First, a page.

His and hers: the men of Chanticleer sing all the parts
Between them the 12 men cover a choral spectrum of about four octaves. How?
Chanticleer: although the line-up spans the usual vocal ranges of soprano, alto, tenor and bass, all 12 positions are filled by men
Sunday’s concert at the National Concert Hall, under the banner She Said / He Said for San Francisco-based vocal ensemble Chanticleer, seeks to embrace in equal measures the feminine and masculine sides of musical subjectivity and creativity. But in a programme that spans nine centuries and includes something for everyone, this lofty aim entails a little positive discrimination.
The best compensations that can be made for a still male-dominated roster of composers are found in female subject matter and associations. From three masters of Renaissance polyphony (Palestrina, Guerrero and Victoria) there are motets in honour of the Virgin Mary, while the madrigalists Andrea Gabrieli and Monteverdi are hard at work with the well-worn death-equals-detumescence metaphor. Brahms is lamenting lost love ( Nachtwache ), Barber and Steve Hackman are setting Emily Dickinson ( Let Down the Bars and “Wait” Fantasy ), and Ravel is depicting womanly avarice and infidelity ( Trois chansons ).
Women composers nonetheless get more than just token representation. From the earliest, the 12th-century abbess and mystic Hildegard of Bingen, there is a further and more intensely ritual address to the Virgin. There is harmless sibling rivalry from the Mendelssohns, in which a part-song by underrated sister Fanny ( Schöne Fremde ) gives another by her famous brother Felix ( Wasserfahrt ) more than a run for its money. There is a polished setting of Carl Sandburg, newly commissioned from Chicago-based composer Stacy Garrop. And there are numbers from American songwriters Ann Ronell ( Willow Weep for Me ) and June Carter Cash ( Ring of Fire ), the latter in an arrangement by Anúna boss Michael McGlynn.
With Chanticleer, however, protestations of gender equality have to be taken with a large grain of salt. Although the line-up spans the usual vocal ranges of soprano, alto, tenor and bass, all 12 positions in the ensemble are filled by men. Those men have backgrounds in opera, broadway, gospel choirs and rock bands. When they aren’t singing with Chanticleer (which isn’t too often), they are active as composers, conductors, and record producers. They are into mathematics, jazz, American poetry, Beyoncé, vintage wines and gourmet cookery. And between them they cover a choral spectrum of about four glorious octaves, making them every bit as panoramic as a fully adept group of men’s and women’s voices.
How do they do it? Certainly not with voice-bending doses of helium or digital sound processing. The answer is purely one of prodigious vocal technique, and specifically the cultivation of what is sometimes termed the “head voice”, a kind of laryngeal second gear that secures higher vibrations by using only a restricted segment of the vocal cords. Long ago, the Italians registered their distrust of this method by dubbing it “a little false”. But the capacity for making these so-called “falsetto” sounds is natural to everyone, women and men. Few humans develop skill in singing this way, but for those who do there is nothing false about it. And the men among them, whether they sing alto or soprano, are proud to call themselves countertenors.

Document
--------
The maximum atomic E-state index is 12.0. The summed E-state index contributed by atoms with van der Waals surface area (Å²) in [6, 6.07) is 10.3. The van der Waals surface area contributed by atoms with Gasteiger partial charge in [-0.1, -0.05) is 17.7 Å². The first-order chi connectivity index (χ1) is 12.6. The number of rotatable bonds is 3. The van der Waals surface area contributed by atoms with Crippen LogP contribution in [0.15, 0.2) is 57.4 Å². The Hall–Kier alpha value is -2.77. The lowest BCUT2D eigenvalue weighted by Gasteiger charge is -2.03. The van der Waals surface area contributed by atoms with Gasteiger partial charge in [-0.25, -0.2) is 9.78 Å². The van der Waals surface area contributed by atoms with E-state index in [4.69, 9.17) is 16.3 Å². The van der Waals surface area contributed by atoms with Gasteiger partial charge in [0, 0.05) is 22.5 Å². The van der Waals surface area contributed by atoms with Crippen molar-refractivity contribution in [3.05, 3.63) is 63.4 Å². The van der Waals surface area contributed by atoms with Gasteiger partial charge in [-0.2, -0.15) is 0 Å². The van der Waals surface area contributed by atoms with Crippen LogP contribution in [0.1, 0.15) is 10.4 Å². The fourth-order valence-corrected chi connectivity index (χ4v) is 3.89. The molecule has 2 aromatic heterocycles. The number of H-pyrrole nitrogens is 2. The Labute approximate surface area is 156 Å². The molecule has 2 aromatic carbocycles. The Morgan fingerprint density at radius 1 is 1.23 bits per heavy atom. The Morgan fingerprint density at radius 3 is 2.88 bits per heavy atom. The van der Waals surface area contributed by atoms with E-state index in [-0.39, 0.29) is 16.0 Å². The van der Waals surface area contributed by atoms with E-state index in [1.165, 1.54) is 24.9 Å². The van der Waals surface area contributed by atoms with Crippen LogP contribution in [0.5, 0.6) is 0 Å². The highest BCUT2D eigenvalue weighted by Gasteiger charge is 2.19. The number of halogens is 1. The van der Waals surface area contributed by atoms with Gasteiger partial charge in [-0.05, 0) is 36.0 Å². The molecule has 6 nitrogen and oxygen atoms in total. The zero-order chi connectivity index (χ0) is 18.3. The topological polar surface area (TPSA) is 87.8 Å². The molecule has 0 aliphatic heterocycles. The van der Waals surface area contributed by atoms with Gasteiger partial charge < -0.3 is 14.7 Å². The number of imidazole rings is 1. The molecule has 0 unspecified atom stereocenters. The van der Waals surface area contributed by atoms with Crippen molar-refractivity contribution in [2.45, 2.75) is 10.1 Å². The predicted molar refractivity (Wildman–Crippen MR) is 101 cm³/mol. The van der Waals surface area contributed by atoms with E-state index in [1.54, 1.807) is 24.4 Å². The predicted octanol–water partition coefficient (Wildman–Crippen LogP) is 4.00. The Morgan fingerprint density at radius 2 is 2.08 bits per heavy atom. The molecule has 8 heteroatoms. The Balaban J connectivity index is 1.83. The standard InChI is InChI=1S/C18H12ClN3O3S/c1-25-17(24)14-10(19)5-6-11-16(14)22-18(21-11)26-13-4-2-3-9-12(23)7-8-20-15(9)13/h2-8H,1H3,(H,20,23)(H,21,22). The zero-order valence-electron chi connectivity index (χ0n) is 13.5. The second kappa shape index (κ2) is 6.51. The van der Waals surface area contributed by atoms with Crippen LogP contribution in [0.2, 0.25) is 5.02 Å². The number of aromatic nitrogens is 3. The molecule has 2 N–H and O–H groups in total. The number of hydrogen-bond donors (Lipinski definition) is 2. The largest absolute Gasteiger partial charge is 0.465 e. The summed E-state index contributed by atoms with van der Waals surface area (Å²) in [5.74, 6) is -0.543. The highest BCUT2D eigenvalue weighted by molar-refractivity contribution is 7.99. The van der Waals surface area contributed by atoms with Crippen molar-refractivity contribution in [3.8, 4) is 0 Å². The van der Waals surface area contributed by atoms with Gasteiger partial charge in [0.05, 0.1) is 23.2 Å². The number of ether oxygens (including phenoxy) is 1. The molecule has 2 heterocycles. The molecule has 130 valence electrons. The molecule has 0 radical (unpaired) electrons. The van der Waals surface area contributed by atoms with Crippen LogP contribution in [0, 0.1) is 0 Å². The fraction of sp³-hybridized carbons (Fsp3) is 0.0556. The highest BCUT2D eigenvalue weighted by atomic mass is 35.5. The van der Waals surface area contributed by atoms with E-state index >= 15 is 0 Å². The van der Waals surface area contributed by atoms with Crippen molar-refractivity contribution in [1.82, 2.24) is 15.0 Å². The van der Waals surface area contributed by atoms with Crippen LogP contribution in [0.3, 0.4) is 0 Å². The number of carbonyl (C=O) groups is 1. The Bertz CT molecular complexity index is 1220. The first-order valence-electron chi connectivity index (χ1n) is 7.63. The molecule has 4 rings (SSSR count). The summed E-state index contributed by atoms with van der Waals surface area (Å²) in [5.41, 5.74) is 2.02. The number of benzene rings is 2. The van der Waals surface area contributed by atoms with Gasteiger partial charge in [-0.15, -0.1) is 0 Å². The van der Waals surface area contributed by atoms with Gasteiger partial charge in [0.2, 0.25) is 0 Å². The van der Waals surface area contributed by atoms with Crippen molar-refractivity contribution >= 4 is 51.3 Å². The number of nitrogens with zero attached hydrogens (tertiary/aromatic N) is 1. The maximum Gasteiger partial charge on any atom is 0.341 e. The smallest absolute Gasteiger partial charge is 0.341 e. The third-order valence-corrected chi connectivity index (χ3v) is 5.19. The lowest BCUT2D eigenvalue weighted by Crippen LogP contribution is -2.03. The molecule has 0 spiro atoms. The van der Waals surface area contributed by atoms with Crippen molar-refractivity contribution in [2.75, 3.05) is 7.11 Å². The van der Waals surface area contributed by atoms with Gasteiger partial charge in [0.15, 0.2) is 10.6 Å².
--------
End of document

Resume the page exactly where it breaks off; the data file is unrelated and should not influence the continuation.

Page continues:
Chanticleer was founded as a crack a-cappella unit by historical musicologist Louis Botto in 1978. Initially the emphasis was on early music, but the repertoire soon diversified into just about every choral style imaginable. Nearly 40 years and more than 40 records later, the ensemble makes two international tours and tutors more than 5,000 students annually.
It also upholds a basic principle that the ultimate choral conductor doesn’t exist. Acting music director Jace Wittig is conspicuous by his absence from the platform, and every singer seems a maestro in his own right. The impression is of a concert happening by magic. A fresh configuration is assumed for each item as if with the help of some finely calibrated mechanism. When scores are no longer required (nearly half the items are sung from memory), the music folders are somehow made to disappear.
These sleights of hand are mere accessories to the choral discipline itself. True, at moments the tenors may have been ever-so-slightly more predominant than would have been ideal. But co-ordination and intonation are to die for.
The running order – which is chronological apart from a half-millennium backward glance to Hildegard – tends to privilege the newer music over the old, with a slow-but-steady intensification of interpretive zeal. The Renaissance motets thus prove vehicles for a refined, even restrained approach that keeps the smouldering emotion of Guerrero’s Ave Virgo Sanctissima from actually igniting. Hints of theatricality are ushered in with the madrigals, touches of arresting articulation with the Romantic part-songs. Things really get going with Ravel’s rarefied chansons, miraculously rescued from their own effeteness by an unabashed performance.
Back in the present
A weighty contemporary element includes nods to the chill-out mode (McGlynn, Eric Whitacre) that strike chords with today’s choral practitioners and audiences. But the real meat is in a clutch of virtuosic spirituals dished up by one-time Chanticleer music director Joseph Jennings, in the variegated textures conjured by Garrop, and in Hackman’s freshly composed, jaw-dropping choral extravaganza on Wait by French band M83.
All these pieces have their fair share of sensuous harmony, but here it forms part of a sophisticated musical rhetoric that enhances the verbal imagery, tugging at the listener’s emotions as its arranger-composers intended.
She says, he says. But they sing, as only Chanticleer could.
Michael Dervan is on leave